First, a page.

Prof George Williams, of the University of NSW, maintains a log of laws passed, in large measure through the collaboration of the Labor and Liberal Parties, in Australia since the 2001 terrorist attack on the World Trade Center in New York, which either erode the rule of law, civil liberties and human rights or diminish democratic rights. The count has reached 360 and is rising.
Many Canberrans, I suspect a clear majority, are offended not just that these sorts of laws are being passed but that all four of our Federal representatives, Labor and Liberal, support them. There is a growing feeling in an increasing section of the community that their views are not being represented. That they are voiceless.
By way of recent example, all four of the ACT’s representatives voted for the Border Force Act, which criminalises behaviour of professionals such as doctors, nurses and child-protection workers who speak publicly about the needs of asylum seekers, including children, in detention. I don’t think I know a single person in Canberra who thinks this law is justified or appropriate, yet all of our elected representatives voted for it.
Another recent law that our four representatives supported is, I think, excluding laws related to the White Australia policy and the treatment of Aboriginal Australians as non citizens, the most anti-democratic law passed since Federation. Namely the decision to repeal the Norfolk Island Act and abolish the Norfolk Island Legislative Assembly.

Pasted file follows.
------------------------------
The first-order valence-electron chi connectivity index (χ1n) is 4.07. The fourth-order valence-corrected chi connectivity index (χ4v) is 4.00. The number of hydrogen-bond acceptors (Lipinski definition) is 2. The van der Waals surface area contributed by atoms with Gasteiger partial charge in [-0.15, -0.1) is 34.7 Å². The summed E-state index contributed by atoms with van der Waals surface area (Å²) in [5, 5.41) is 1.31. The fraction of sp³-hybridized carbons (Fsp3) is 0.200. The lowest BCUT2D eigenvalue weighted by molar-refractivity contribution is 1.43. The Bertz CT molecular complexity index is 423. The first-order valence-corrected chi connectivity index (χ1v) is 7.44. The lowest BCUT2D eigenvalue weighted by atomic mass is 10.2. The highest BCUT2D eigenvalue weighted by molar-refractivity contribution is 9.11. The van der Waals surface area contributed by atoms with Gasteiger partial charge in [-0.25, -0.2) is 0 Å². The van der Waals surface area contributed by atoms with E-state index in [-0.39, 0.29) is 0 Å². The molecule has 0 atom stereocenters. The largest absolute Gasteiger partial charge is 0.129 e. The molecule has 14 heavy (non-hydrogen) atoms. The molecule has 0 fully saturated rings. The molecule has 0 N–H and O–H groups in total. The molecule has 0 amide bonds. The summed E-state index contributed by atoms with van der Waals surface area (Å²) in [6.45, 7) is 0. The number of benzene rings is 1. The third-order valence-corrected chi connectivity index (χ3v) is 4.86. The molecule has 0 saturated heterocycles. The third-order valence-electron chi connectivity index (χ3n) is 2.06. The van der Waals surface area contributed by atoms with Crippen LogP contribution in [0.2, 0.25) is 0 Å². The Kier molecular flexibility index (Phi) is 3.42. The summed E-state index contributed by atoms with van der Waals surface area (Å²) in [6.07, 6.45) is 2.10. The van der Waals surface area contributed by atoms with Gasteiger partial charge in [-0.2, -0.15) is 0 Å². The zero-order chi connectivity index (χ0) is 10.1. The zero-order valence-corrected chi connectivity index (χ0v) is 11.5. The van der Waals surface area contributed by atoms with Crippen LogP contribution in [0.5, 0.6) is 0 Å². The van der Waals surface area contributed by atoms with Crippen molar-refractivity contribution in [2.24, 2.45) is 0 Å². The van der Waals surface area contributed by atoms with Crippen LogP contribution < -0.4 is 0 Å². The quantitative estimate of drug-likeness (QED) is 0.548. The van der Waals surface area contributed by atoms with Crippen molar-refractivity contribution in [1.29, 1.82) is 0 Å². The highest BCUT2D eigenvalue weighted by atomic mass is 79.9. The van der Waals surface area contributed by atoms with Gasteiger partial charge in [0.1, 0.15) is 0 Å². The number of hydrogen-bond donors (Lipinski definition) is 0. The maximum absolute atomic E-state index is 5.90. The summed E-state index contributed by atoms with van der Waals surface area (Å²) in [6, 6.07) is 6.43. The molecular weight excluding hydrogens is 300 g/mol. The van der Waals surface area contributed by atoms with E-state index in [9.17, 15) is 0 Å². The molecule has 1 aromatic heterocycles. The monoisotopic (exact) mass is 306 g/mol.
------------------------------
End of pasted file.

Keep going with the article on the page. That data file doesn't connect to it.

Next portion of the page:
I am stunned that in 2015 in Australia that our government, with the active support of all members of the parliament (including all territory representatives) trashed a most basic human right of an entire Australian community by removing their right to vote.
It is not, of course, just the behaviour of our politicians that is turning people away from political parties. Both the Liberal and Labor Parties are increasingly being recognised for what they are. Namely closed shops where factions and cliques dominate and control all important decision making, most particularly the pre-selection process and in which power is not shared with the membership.
Not to put too fine a point on it almost all appointments are made on the basis of who you know and where you rank in the faction. The parties are essentially indistinguishable in this regard. An honest debate about which organisation is the more ruthless, controlling and undemocratic of (say) the NSW ALP Sussex Street gang or the NSW Liberal Party Executive Committee would be a draw.
As to the future, who knows? The bookies, it seems, have settled on Turnbull and there is talk that the ALP may now pay a price of as long as a decade in Opposition for the shambles it created when last in government.
A day in politics is of course a long time and the motto of any opposition is always, as it should be, “never say die”. So the ALP should not despair, at least not publicly. It could, for inspiration, look at the astounding victory against the predictions of all the pundits, and the odds, of the Brave Blossoms against the mighty Springboks in the Rugby World Cup.
Unfortunately, there is a major difference between the Japanese Blossoms rugby team and an ALP parliamentary team. The Blossoms are selected on merit.
Jon Stanhope was Chief Minister from 2001 to 2011 and represented Ginninderra for the Labor Party from 1998. He is the only Chief Minister to have governed with a majority in the Assembly.